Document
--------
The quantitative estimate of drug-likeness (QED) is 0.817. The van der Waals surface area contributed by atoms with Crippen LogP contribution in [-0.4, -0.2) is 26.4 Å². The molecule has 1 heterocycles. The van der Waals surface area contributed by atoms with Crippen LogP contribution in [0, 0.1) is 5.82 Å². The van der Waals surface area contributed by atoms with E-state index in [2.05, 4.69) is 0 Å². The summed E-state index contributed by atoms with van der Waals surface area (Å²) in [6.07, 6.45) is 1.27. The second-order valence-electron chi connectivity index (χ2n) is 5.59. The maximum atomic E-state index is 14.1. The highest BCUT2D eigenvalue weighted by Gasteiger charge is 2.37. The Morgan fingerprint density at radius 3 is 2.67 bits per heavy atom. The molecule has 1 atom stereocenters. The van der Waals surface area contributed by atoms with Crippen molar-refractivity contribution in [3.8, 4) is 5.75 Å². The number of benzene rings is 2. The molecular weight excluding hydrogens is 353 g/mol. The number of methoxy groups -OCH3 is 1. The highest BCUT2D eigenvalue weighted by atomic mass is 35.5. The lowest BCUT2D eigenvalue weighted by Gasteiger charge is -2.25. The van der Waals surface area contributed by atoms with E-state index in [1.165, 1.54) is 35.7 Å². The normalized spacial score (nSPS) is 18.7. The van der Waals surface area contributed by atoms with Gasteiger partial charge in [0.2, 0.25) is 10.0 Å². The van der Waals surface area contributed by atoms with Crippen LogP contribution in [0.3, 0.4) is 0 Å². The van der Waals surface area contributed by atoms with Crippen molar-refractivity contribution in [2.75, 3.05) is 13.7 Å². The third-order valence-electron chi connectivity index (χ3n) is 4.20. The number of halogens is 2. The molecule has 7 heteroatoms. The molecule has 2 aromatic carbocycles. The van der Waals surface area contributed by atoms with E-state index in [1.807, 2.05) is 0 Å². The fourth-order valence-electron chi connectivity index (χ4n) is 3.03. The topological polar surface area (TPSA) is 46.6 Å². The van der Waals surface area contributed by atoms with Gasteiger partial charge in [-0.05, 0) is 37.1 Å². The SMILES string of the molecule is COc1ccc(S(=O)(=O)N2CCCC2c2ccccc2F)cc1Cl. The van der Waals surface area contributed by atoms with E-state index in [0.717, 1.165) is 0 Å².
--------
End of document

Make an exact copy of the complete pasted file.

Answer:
The quantitative estimate of drug-likeness (QED) is 0.817. The van der Waals surface area contributed by atoms with Crippen LogP contribution in [-0.4, -0.2) is 26.4 Å². The molecule has 1 heterocycles. The van der Waals surface area contributed by atoms with Crippen LogP contribution in [0, 0.1) is 5.82 Å². The van der Waals surface area contributed by atoms with E-state index in [2.05, 4.69) is 0 Å². The summed E-state index contributed by atoms with van der Waals surface area (Å²) in [6.07, 6.45) is 1.27. The second-order valence-electron chi connectivity index (χ2n) is 5.59. The maximum atomic E-state index is 14.1. The highest BCUT2D eigenvalue weighted by Gasteiger charge is 2.37. The Morgan fingerprint density at radius 3 is 2.67 bits per heavy atom. The molecule has 1 atom stereocenters. The van der Waals surface area contributed by atoms with Crippen molar-refractivity contribution in [3.8, 4) is 5.75 Å². The number of benzene rings is 2. The molecular weight excluding hydrogens is 353 g/mol. The number of methoxy groups -OCH3 is 1. The highest BCUT2D eigenvalue weighted by atomic mass is 35.5. The lowest BCUT2D eigenvalue weighted by Gasteiger charge is -2.25. The van der Waals surface area contributed by atoms with E-state index in [1.165, 1.54) is 35.7 Å². The normalized spacial score (nSPS) is 18.7. The van der Waals surface area contributed by atoms with Gasteiger partial charge in [0.2, 0.25) is 10.0 Å². The van der Waals surface area contributed by atoms with Crippen LogP contribution in [0.3, 0.4) is 0 Å². The van der Waals surface area contributed by atoms with Crippen molar-refractivity contribution in [2.75, 3.05) is 13.7 Å². The third-order valence-electron chi connectivity index (χ3n) is 4.20. The number of halogens is 2. The molecule has 7 heteroatoms. The molecule has 2 aromatic carbocycles. The van der Waals surface area contributed by atoms with E-state index in [1.807, 2.05) is 0 Å². The fourth-order valence-electron chi connectivity index (χ4n) is 3.03. The topological polar surface area (TPSA) is 46.6 Å². The van der Waals surface area contributed by atoms with Gasteiger partial charge in [-0.05, 0) is 37.1 Å². The SMILES string of the molecule is COc1ccc(S(=O)(=O)N2CCCC2c2ccccc2F)cc1Cl. The van der Waals surface area contributed by atoms with E-state index in [0.717, 1.165) is 0 Å².